• Transit Choices has requested a meeting with Mayor Rawlings-Blake to help craft a vision for transit within her remaining 14 months in office.
  • Transit Choices, Citizens Planning & Housing Association, 1000 Friends of Maryland and the Central Maryland Transportation Alliance, will be hosting a City Council Candidates Forum: “Leadership for Improving Transportation” on Wednesday, November 18, 2015 (for all candidates running in districts 1-8) and Wednesday, December 16, 2015 (for all candidates running in districts 9-14 to include City Council President). These events will be held from 8:00 AM -10:00 AM at the Lord Baltimore Hotel, 20 W. Baltimore Street – Baltimore, MD 21201. Marc Steiner (Executive Producer/Host Marc Steiner Show, WEAA), will serve as moderator.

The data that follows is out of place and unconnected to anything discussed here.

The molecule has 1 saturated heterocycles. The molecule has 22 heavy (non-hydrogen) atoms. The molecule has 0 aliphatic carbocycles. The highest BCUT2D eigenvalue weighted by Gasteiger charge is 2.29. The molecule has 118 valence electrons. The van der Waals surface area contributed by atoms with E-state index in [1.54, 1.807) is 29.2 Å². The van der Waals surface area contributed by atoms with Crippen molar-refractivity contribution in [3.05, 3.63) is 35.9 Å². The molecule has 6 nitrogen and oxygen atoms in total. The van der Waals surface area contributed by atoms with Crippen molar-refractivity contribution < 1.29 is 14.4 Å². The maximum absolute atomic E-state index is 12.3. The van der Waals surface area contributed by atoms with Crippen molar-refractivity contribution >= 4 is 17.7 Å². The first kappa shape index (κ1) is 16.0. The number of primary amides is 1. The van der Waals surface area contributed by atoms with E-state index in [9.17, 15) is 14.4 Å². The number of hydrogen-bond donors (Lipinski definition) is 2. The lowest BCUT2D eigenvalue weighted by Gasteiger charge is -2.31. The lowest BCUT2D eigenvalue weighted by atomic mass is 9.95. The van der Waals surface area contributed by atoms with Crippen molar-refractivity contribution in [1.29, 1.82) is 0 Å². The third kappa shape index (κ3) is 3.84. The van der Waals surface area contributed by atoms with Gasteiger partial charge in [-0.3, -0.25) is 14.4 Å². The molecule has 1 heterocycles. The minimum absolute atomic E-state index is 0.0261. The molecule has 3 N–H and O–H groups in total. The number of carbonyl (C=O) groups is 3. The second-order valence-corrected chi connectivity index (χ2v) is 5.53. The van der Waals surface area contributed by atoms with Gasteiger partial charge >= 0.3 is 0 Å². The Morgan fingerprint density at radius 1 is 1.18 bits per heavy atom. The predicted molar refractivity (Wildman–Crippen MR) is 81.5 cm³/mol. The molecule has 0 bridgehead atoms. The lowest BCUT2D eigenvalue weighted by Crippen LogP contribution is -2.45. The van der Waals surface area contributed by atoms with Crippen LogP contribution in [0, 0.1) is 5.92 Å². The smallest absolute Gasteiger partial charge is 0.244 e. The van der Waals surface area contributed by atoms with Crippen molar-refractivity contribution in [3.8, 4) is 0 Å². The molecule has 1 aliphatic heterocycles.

Each candidate will be given a questionnaire with seven transit related questions. All responses will be public record. Only candidates who have completed the questionnaire can participate in the forums.

At the forums, each candidate will be given a specific amount of time based on the number of participating candidates to respond to questions that will be provided prior to each event.

  • In January 2016, there will be a discussion about restructuring the Transit Choices work groups to create Ad-hoc committees with the focus on strategy and implementation of specific agenda goals.